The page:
Three police officers have been cleared of lying about a car crash involving a marked car smashing into the side of a teenager's vehicle after running a red light.

PCs Max Michel, 28, and Shaun Charnock, 34, were responding to an emergency call when they drove into the driver's side of a car at a junction in west London.

Michel had driven the police vehicle along the Uxbridge Road in Feltham and through a red traffic light with Charnock in the passenger seat, prosecutor Daniel Higgins said.

He told the jury on the first day of the officers' trial that PCs Michel and Charnock had "put their heads together" to blame Raj Mehra for the collision, and were supported in this effort by PC Ryan Francis, 27, of Hampton Crescent, Bracknell, who attended the scene to report the crash.

Prosecutors claimed they had "put their heads together" to blame Mr Mehra for the collision.

Francis was accused of supporting his colleagues by presenting a report in relation to the accident that resulted in the victim being wrongly blamed.

CCTV later recovered of the incident showed the police vehicle had moved forward through a red traffic light.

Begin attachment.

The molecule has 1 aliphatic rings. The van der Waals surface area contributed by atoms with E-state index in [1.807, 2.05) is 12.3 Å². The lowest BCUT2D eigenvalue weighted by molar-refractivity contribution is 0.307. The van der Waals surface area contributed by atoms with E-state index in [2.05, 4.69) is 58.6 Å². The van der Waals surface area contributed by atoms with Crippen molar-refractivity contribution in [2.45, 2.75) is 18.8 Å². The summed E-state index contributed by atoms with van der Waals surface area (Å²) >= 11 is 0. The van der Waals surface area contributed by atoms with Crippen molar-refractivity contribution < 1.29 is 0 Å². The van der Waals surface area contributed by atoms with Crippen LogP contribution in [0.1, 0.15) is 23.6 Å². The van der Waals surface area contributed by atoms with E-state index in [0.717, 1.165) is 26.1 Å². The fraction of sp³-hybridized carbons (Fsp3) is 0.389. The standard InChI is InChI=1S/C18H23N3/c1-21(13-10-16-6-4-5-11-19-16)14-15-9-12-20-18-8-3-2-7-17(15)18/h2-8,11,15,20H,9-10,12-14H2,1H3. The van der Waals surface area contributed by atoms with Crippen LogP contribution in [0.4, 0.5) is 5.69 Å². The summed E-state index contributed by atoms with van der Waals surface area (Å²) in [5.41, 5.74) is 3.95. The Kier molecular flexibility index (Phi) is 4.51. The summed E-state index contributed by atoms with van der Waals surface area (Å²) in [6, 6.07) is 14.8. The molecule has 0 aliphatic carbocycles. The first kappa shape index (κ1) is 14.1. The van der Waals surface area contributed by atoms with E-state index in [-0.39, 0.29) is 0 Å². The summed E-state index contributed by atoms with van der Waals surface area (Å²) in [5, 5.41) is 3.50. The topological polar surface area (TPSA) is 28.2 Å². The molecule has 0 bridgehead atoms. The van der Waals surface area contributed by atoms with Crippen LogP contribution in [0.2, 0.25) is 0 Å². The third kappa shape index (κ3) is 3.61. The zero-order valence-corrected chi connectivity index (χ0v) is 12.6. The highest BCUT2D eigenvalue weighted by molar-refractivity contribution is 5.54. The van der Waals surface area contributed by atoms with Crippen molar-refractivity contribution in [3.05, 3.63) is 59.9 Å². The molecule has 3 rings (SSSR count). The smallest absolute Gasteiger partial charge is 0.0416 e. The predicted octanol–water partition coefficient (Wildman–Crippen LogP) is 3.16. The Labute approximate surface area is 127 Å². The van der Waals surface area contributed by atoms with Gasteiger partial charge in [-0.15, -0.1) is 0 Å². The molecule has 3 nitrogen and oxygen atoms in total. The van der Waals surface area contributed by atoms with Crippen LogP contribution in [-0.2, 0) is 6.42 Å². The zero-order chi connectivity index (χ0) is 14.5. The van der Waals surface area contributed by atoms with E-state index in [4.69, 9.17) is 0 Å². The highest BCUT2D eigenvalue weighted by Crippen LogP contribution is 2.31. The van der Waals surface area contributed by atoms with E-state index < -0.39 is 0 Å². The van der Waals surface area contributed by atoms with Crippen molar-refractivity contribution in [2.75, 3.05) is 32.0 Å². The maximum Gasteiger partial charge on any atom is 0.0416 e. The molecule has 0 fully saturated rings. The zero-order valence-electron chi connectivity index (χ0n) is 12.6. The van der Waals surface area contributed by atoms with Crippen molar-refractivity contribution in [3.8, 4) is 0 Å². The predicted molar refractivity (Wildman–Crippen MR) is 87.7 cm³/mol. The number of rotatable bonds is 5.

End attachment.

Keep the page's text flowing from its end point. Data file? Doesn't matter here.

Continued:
Mr Mehra said Michel had first asked him how he was, before becoming rude and shouting at him.

He added: "Before this incident I always respected the police. I thought of them as a protection for me. Since this has happened, that has changed."

In his evidence, Michel told the jury: "I never made anything up. I told everything as I 100 per cent believed it at the time I made my statement."

He had just over four years of active service at the time of the collision, as well as a period of time working as a special constable.

Michel said that, since becoming a response driver in 2016, he had been driving with blue lights and sirens "more than once a shift".

He told the jury there would have been no consequences for him if he had been found to be at fault, and had no reason to lie about the accident.

He added: "Police driving is very demanding and mistakes happen."

The three officers were cleared by a jury at Southwark Crown Court after just over three hours of deliberations.